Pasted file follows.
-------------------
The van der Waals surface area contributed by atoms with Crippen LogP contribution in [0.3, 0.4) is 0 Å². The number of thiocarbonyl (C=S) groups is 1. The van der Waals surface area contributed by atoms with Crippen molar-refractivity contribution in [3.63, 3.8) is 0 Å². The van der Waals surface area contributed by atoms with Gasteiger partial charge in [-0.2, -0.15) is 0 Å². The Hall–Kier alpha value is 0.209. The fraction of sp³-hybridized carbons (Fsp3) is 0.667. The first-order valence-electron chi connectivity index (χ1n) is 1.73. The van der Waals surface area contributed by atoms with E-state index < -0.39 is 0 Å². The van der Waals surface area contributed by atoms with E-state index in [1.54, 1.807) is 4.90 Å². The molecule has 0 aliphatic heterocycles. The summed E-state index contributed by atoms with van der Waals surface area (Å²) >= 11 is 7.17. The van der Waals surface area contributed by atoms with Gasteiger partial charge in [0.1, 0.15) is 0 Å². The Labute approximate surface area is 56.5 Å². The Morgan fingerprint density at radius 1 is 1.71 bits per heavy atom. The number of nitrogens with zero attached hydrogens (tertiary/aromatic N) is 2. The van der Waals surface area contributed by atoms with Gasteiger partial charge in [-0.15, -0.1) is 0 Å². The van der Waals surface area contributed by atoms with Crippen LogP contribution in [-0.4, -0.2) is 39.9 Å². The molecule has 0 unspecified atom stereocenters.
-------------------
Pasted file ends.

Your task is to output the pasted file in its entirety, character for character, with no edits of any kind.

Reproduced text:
The van der Waals surface area contributed by atoms with Crippen LogP contribution in [0.3, 0.4) is 0 Å². The number of thiocarbonyl (C=S) groups is 1. The van der Waals surface area contributed by atoms with Crippen molar-refractivity contribution in [3.63, 3.8) is 0 Å². The van der Waals surface area contributed by atoms with Gasteiger partial charge in [-0.2, -0.15) is 0 Å². The Hall–Kier alpha value is 0.209. The fraction of sp³-hybridized carbons (Fsp3) is 0.667. The first-order valence-electron chi connectivity index (χ1n) is 1.73. The van der Waals surface area contributed by atoms with E-state index < -0.39 is 0 Å². The van der Waals surface area contributed by atoms with E-state index in [1.54, 1.807) is 4.90 Å². The molecule has 0 aliphatic heterocycles. The summed E-state index contributed by atoms with van der Waals surface area (Å²) >= 11 is 7.17. The van der Waals surface area contributed by atoms with Gasteiger partial charge in [0.1, 0.15) is 0 Å². The Labute approximate surface area is 56.5 Å². The Morgan fingerprint density at radius 1 is 1.71 bits per heavy atom. The number of nitrogens with zero attached hydrogens (tertiary/aromatic N) is 2. The van der Waals surface area contributed by atoms with Gasteiger partial charge in [-0.15, -0.1) is 0 Å². The van der Waals surface area contributed by atoms with Crippen LogP contribution in [-0.4, -0.2) is 39.9 Å². The molecule has 0 unspecified atom stereocenters.